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As I'm currently writing a package and started to use dtx format I wondered if there are alternative classes just using doc, so I started to use l3doc (since I use expl3 syntax). I'm pretty satisfied with it, but the following points are some kind of annoying:

  1. I'm using variable to describe variables and macro to describe macros (since function should be used in documentation not in code). How can I unify the styles of both (either with or without the bars in the margin, I'd rather like to have them)?
  2. Is it possible to transfer this look to the layout achieved with \DescribeEnv (bars too)?
  3. How should I markup Lua code, which is used by the package? Should I use \NewMacroEnvironment as the l3doc documentation states?

This question is not about:

What I actually use and am unsatisfied with (sample dtx file, I have removed package call to avoid providing .ins file):

% \iffalse meta-comment
%<package>\RequirePackage{expl3}
%<package>\RequirePackage{xparse}
%<package>\ProvidesExplPackage{testpack}{2017/04/15}{0.1}{Test package}
%<*driver>
\documentclass{l3doc}
\EnableCrossrefs
\CodelineIndex
\RecordChanges
\begin{document}
    \DocInput{testpack.dtx}
\end{document}
%</driver>
% \fi
%
% \begin{documentation}
% \GetFileInfo{testpack.sty}
%
% \title{The \texttt{testpack} package\thanks{This document corresponds to \texttt{termdoc}~\fileversion, dated~\filedate.}}
% \author{TeXnician}
% \date{\today}
% \maketitle
% \tableofcontents
%
% \section{User interface}
%   \DescribeMacro{\justdoit} My test \cs{justdoit}: here would be the function call
% \begin{function}{\justdoit}
%   \begin{syntax}
        |\justdoit|
%   \end{syntax}
%   \meta{description}
% \end{function}
% \end{documentation}
% \begin{implementation}
% \section{Implementation}
%<*package>
%    \begin{macrocode}
\RequirePackage{iftex}
\RequireLuaTeX
\RequirePackage{luacode}
%    \end{macrocode}
% \begin{variable}{\mytl}
%   A variable
%    \begin{macrocode}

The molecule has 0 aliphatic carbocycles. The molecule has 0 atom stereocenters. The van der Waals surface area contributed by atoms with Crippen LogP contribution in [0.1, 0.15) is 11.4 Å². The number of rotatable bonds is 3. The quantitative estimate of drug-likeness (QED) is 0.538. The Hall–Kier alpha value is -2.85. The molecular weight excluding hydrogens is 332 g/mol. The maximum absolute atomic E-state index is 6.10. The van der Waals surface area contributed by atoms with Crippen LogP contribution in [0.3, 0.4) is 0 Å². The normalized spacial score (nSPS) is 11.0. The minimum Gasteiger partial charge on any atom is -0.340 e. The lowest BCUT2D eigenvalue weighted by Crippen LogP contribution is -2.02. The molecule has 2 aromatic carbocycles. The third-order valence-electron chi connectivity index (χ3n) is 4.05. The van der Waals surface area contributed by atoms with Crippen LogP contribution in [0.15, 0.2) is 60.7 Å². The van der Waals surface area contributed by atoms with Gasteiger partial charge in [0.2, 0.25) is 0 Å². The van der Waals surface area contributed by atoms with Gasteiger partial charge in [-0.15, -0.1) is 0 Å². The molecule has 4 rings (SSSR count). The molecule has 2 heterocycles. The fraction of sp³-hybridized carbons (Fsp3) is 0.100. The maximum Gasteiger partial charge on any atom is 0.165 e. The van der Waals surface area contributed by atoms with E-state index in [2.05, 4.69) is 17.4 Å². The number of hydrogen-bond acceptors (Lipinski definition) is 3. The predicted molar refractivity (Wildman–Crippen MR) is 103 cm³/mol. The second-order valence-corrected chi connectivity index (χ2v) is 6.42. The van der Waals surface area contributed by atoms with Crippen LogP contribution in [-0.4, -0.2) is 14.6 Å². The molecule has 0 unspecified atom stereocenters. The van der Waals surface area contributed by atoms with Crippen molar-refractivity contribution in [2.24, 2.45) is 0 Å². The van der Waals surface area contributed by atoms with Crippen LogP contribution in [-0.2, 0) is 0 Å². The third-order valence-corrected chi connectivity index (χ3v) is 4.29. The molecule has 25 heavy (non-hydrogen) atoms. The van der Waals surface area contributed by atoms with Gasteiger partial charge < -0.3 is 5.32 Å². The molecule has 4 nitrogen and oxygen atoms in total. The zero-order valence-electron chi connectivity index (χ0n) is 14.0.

\tl_new:N \mytl
%    \end{macrocode}
% \end{variable}
% \begin{environment}{luacode}
%    \begin{macrocode}
\begin{luacode}
function justdoit()
    tex.print(1,[[Test]])
end
\end{luacode}
%    \end{macrocode}
% \end{environment}
% \begin{macro}{\justdoit}
%    \begin{macrocode}
\NewDocumentCommand{\justdoit}{}{
    \directlua{justdoit()}
}
%    \end{macrocode}
% \end{macro}
%</package>
% \end{implementation}
% \Finale
\endinput

Update: Here's an example output:

preview

1 Answer 1

2

Here are some suggestions to unify the styles of variables and macros, transfer the look to the layout achieved with \DescribeEnv, and find a way to markup Lua code in your l3doc documentation.

  • Unifying the styles of variables and macros:

To unify the styles of both variables and macros, you can customize the l3doc environments. You can achieve this by modifying the l3doc package itself or creating a new package (or class) based on l3doc.

For example, you can define a new environment my_macro with the desired style:

\ExplSyntaxOn
\NewDocumentEnvironment{my_macro}{m}
  {
    \cs_set_eq:NN \variable \meta
    \begin{macro}{#1}
  }
  {
    \end{macro}
    \cs_set_eq:NN \variable \gobble
  }
\ExplSyntaxOff

Then, you can use the my_macro environment instead of the macro environment in your code. This new environment will have the same style as the variable environment.

  • Transferring the look to the layout achieved with \DescribeEnv:

To transfer the look of variables or macros to the layout achieved with \DescribeEnv, you can redefine the \DescribeEnv command to use the same style as variables or macros:

\ExplSyntaxOn
\cs_set_eq:NN \original_describe_env: \DescribeEnv
\cs_new_protected:Npn \new_describe_env: #1
  {
    \cs_set_eq:NN \environment \meta
    \original_describe_env: { #1 }
    \cs_set_eq:NN \environment \gobble
  }
\cs_set_eq:NN \DescribeEnv \new_describe_env:
\ExplSyntaxOff

This code redefines the \DescribeEnv command to have the same style as the variable and my_macro environments.

  • Marking up Lua code in the l3doc documentation:

To mark up Lua code in your l3doc documentation, you can use the \NewMacroEnvironment command as mentioned in the l3doc documentation.

Additionally, you can use the luacode or luaexec environments provided by the luacode package to properly format and highlight Lua code.

Here's an example of using \NewMacroEnvironment with the luacode environment:

\NewMacroEnvironment{luacode} % or luaexec, depending on your preference

Now you can use the luacode environment in your documentation, and it will be formatted and highlighted correctly.

These changes should help you customize the appearance of variables, macros, and environments, as well as mark up Lua code in your l3doc documentation.

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